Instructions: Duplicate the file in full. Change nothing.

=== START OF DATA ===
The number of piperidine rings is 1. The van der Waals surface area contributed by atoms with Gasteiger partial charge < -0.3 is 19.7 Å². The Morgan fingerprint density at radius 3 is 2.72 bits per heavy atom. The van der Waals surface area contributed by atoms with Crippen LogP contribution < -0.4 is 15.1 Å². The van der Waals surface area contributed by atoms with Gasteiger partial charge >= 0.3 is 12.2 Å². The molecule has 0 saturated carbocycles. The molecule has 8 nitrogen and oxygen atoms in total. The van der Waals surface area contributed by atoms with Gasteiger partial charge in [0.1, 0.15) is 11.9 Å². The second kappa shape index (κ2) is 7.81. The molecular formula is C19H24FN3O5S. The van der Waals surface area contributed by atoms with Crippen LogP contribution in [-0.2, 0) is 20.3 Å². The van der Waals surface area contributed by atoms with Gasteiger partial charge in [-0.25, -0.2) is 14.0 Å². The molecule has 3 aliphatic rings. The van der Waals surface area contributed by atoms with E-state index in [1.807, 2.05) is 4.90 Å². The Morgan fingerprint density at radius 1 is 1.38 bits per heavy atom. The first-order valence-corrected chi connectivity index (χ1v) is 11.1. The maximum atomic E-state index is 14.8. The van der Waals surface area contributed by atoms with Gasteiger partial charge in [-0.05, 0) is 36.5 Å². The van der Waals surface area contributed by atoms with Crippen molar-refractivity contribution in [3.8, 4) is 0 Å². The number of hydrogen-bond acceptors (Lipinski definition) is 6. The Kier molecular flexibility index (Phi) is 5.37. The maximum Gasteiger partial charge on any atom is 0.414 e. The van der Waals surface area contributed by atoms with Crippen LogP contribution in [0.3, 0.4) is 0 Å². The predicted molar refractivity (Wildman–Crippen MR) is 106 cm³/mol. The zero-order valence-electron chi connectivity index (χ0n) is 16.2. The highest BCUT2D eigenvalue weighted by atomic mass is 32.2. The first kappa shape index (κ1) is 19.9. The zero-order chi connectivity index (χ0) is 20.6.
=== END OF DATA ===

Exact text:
The number of piperidine rings is 1. The van der Waals surface area contributed by atoms with Gasteiger partial charge < -0.3 is 19.7 Å². The Morgan fingerprint density at radius 3 is 2.72 bits per heavy atom. The van der Waals surface area contributed by atoms with Crippen LogP contribution < -0.4 is 15.1 Å². The van der Waals surface area contributed by atoms with Gasteiger partial charge >= 0.3 is 12.2 Å². The molecule has 0 saturated carbocycles. The molecule has 8 nitrogen and oxygen atoms in total. The van der Waals surface area contributed by atoms with Gasteiger partial charge in [0.1, 0.15) is 11.9 Å². The second kappa shape index (κ2) is 7.81. The molecular formula is C19H24FN3O5S. The van der Waals surface area contributed by atoms with Crippen LogP contribution in [-0.2, 0) is 20.3 Å². The van der Waals surface area contributed by atoms with Gasteiger partial charge in [-0.25, -0.2) is 14.0 Å². The molecule has 3 aliphatic rings. The van der Waals surface area contributed by atoms with E-state index in [1.807, 2.05) is 4.90 Å². The Morgan fingerprint density at radius 1 is 1.38 bits per heavy atom. The first-order valence-corrected chi connectivity index (χ1v) is 11.1. The maximum atomic E-state index is 14.8. The van der Waals surface area contributed by atoms with Gasteiger partial charge in [-0.05, 0) is 36.5 Å². The van der Waals surface area contributed by atoms with Crippen molar-refractivity contribution in [3.8, 4) is 0 Å². The number of hydrogen-bond acceptors (Lipinski definition) is 6. The Kier molecular flexibility index (Phi) is 5.37. The maximum Gasteiger partial charge on any atom is 0.414 e. The van der Waals surface area contributed by atoms with Crippen LogP contribution in [0.3, 0.4) is 0 Å². The predicted molar refractivity (Wildman–Crippen MR) is 106 cm³/mol. The zero-order valence-electron chi connectivity index (χ0n) is 16.2. The highest BCUT2D eigenvalue weighted by atomic mass is 32.2. The first kappa shape index (κ1) is 19.9. The zero-order chi connectivity index (χ0) is 20.6.